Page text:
“Really? I don’t remember.”
“You never wrote again after that.”
“Neither did you.”
“Couldn’t find you, except through your mother. I think she tossed my letters.”
“What? She never told me.”
“Ah, then it’s true. After a while my self respect got the best of me and I just stopped. I think your mom was trying to spare me further grief.”
“You impressed her,” Ann said. “That letter you wrote to her…the one after I got home…it devastated her. Moved her to tears.”
“I liked her, and was desperate to reach someone, anyone who might speak in my behalf.” He paused, annoyed by where this was going. “Look,” he said, “I’m sorry. There’s no need to go through this. It’s water under the bridge, and we were just kids. In a way, I’m ashamed.”
Leigh drew a breath. “I’m ashamed that I am now more than twice the age I was when I knew you, and yet the relationship still shapes my life. I feel childish.”
Ann thought for a minute. “That’s nothing to be ashamed of,” she said. “I envy you, in a way; your ability to forge commitments. I’ve always felt kind of adrift, a vagabond in the world. You remember my father and mother divorced when I was little, and then my mother with her long list of lovers. She never did remarry. I don’t think I ever really learned what commitment was.” She sank back and turned the glass in her hands. “You know those Disney films—the old ones—Snow White and Sleeping Beauty and all that? The girl is always rescued by the prince. He sweeps her away and they live happily ever after. I guess I never really believed in that, even as a little girl. I just didn’t see it in real life. My parents fought and argued. Dad was always leaving, then coming back again. My sister left home when she was sixteen, and my brothers were all into drinking, drugs and partying. It wasn’t a very stable environment.”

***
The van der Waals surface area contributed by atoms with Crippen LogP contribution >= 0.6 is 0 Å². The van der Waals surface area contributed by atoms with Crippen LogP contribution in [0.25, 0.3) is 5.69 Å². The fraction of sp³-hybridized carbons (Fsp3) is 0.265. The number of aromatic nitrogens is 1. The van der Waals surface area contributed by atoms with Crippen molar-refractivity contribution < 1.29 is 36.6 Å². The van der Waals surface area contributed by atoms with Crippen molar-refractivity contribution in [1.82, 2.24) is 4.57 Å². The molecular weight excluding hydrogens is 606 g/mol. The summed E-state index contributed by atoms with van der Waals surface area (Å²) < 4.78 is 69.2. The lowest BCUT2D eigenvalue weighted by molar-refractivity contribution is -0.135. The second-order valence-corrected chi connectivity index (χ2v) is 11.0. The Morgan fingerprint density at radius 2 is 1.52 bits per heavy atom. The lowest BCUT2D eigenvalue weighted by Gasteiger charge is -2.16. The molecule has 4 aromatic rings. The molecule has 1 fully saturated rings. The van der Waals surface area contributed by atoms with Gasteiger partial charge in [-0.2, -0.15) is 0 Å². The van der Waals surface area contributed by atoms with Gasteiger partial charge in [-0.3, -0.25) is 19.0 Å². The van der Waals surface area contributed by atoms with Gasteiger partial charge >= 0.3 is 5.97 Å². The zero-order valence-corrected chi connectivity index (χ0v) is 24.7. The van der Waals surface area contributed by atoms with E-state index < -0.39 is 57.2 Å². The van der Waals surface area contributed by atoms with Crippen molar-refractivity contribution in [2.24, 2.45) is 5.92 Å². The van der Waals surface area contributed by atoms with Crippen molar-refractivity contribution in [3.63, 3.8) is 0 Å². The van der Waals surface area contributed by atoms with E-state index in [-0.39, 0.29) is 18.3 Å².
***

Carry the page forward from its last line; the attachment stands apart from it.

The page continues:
“I think you turned out all right,” Leigh said.
“You knew me for what…a month? Plus a year of letters? How do you know how I turned out?”
“That hasn’t escaped me. I thought about it a lot. But I'll be damned if I still don't remember things…shall I tell you? Countless little things that enamored me to you. I ate breakfast with you at Denny’s one morning, while driving across the country. We ordered coffee and the waitress forgot to bring it, so after a while you sprang to your feet and fetched it yourself. On the way back you noticed that another couple had been forsaken as well, so you served them, too. And with a smile!”
Ann chuckled. “I do remember that.”
“Want another? Green River; we played Frizbee in a park. A little black boy no more than four wobbled up, arms outstretched, wanting to play. You swept the kid up, swinging him around and around—to his utter delight. That was the moment I just melted inside. For the first time I said to myself: I love this girl.”